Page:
Metro Weekly

United Kingdom to Offer Monkeypox Vaccine to Gay and Bi Men

UK Health Security Agency says Imvanex will be made available to men who have sex with men with the highest risk of exposure.

A researcher holds a vial of smallpox vaccine. – Photo: Diane A. Reid/National Cancer Institute.

Health officials in the United Kingdom will start offering monkeypox vaccines to some men who have sex with men in response to the relatively rapid spread of the disease, with the number of confirmed cases exceeding 3,000 in total, affecting individuals in 42 different countries.

Doctors in Great Britain will be able to offer the Imvanex vaccine to men who have the highest risk of exposure, the UK Health Security Agency said in a statement on Tuesday.

While anyone can contract monkeypox, data from the latest outbreak, involving the West African strain of the virus that causes the disease, shows higher levels of transmission within — but not exclusively among — gay and bisexual-identifying men and men who, regardless of their sexual orientation, have sex with other men.

The Health Security Agency identified those at highest risk as men who have sex with men and have multiple partners, participate in group sex, or attend venues where sex occurs on the premises.

“By expanding the vaccine offer to those at higher risk, we hope to break chains of transmission and help contain the outbreak,” Dr. Mary Ramsay, the Health Security Agency’s head of immunization, said, according to The Associated Press.

While monkeypox is not currently defined as a sexually-transmitted infection, it can be passed on by close or intimate contact that occurs during sex, either through respiratory droplets or through contact with sores or bedding and clothing that has touched pox sores. Health officials warn that anyone who is in close, physical contact with someone infected or their clothing or bedsheets is at risk of acquiring the disease, regardless of sexual orientation.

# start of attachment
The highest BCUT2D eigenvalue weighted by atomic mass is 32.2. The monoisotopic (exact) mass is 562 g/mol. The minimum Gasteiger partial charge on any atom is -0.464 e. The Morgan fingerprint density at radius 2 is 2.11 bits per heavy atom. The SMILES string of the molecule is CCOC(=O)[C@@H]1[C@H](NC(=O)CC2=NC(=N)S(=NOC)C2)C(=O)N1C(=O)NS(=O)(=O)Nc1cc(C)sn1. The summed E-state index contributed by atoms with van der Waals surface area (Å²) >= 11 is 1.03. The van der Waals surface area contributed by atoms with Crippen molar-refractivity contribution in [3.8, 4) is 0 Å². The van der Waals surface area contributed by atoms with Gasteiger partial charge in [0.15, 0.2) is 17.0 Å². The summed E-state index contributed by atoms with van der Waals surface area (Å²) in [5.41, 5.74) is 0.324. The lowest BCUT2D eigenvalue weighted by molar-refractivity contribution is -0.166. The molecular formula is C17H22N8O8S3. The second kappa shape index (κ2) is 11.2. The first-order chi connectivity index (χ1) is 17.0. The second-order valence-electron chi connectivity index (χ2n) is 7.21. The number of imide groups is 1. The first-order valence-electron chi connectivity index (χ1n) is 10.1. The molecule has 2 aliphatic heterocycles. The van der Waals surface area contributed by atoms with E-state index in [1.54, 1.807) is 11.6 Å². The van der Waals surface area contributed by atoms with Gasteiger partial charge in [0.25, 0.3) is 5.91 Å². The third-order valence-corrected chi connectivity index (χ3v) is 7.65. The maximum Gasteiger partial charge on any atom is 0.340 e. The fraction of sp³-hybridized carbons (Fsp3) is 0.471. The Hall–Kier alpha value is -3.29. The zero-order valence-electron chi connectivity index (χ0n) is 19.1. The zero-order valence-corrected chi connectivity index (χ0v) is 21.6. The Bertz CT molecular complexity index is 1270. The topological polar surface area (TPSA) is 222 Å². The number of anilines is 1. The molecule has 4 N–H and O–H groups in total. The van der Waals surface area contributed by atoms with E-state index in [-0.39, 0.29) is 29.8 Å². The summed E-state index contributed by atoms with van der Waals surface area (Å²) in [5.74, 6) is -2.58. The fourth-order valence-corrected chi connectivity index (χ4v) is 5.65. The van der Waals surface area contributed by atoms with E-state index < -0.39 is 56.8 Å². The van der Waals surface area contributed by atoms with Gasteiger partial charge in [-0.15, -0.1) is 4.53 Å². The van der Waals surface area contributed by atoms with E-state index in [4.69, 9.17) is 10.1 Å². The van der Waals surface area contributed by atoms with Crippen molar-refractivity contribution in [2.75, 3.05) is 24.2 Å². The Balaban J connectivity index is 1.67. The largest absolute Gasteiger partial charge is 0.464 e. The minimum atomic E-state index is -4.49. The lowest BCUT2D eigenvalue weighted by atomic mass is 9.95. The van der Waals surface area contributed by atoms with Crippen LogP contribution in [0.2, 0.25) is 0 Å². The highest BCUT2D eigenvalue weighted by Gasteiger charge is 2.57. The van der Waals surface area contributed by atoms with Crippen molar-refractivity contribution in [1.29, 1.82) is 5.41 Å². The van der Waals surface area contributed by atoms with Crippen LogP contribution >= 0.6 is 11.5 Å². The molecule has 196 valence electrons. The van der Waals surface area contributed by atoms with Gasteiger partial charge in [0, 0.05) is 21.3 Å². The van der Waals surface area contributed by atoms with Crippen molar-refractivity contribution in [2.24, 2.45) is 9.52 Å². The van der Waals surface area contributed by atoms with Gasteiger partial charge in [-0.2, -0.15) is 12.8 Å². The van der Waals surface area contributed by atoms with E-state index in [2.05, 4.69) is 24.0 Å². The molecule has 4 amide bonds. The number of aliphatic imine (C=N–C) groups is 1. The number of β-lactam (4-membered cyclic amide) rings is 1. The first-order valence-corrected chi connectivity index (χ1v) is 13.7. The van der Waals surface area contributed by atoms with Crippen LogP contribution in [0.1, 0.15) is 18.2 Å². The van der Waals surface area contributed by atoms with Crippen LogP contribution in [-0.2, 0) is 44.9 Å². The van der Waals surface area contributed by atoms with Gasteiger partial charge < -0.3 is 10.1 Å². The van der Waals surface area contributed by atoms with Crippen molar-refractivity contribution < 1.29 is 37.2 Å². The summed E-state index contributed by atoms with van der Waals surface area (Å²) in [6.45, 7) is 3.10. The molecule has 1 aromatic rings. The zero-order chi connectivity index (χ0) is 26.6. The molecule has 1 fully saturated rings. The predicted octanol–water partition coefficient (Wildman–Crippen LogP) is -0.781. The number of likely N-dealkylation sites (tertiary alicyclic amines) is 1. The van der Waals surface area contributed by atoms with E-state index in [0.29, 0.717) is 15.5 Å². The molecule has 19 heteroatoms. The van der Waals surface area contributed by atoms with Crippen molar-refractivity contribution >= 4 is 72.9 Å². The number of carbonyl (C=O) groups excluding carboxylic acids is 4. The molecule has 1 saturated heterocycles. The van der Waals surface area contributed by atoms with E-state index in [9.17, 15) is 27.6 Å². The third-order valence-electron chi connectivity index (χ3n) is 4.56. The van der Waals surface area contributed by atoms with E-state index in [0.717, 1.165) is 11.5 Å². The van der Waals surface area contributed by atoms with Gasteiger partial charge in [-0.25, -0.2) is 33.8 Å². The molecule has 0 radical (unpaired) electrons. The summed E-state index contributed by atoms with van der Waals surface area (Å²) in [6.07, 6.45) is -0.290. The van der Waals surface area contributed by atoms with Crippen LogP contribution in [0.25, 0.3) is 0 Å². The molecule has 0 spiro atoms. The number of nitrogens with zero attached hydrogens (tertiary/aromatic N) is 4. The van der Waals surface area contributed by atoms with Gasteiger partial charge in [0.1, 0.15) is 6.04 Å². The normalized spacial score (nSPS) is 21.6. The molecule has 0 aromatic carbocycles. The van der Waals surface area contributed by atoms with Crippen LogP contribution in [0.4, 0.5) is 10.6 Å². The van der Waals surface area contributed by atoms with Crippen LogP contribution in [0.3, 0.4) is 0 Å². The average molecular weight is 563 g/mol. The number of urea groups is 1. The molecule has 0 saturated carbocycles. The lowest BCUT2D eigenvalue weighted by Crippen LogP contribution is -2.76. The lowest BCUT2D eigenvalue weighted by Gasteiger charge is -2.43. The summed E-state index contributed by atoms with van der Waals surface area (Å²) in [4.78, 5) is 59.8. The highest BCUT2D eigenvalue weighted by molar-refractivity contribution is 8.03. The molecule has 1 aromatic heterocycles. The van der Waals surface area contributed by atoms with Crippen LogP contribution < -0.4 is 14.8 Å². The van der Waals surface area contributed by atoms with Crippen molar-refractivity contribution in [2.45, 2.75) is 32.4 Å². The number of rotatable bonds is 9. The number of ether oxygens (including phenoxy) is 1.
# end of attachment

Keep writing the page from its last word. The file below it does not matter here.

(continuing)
However, in the United Kingdom, where there are 793 confirmed cases of monkeypox, 99% of those infected are men, and men who have sex with men comprise the majority of cases among that sub-group.

Last month, Dr. David Heymann, the chairman of the World Health Organization Emergency Committee, told reporters that WHO researchers had traced monkeypox cases in Spain and Germany to sexual activity stemming from LGBTQ events, including a Gay Pride celebration in Spain’s Canary Islands, and the Darklands Festival, a large-scale fetish festival held in Antwerp, Belgium.

Until last month, monkeypox’s spread was largely confined to central or West Africa. There have been more than 1,500 reported cases and 72 suspected deaths in Africa as part of a separate epidemic, unrelated to the infections spreading in Europe and other developed countries.

Vaccines have never been used to control monkeypox before, although the Imvanex vaccine, which was originally developed for smallpox, is believed to be about 85% effective in preventing monkeypox.

Heretofore, vaccines were only available for health workers taking care of monkeypox patients, or for cleaners who have to disinfect areas or linens contaminated by the virus. But health officials are hoping that by expanding the pool of those who are vaccinated to include individuals at higher risk of infection, they can curb the spread of the disease.  

According to the AP, World Health Organization Director-General Tedros Adhanom Ghebreyesus will be convening a meeting of experts on Thursday to determine whether increases in the number of cases warrant the disease being declared a “global emergency” — the same designation as the COVID-19 pandemic and efforts to eradicate polio.

Ghebreyesus has described the spread of monkeypox among populations and regions to which it is not endemic, such as sub-Saharan Africa, as “unusual and concerning.”

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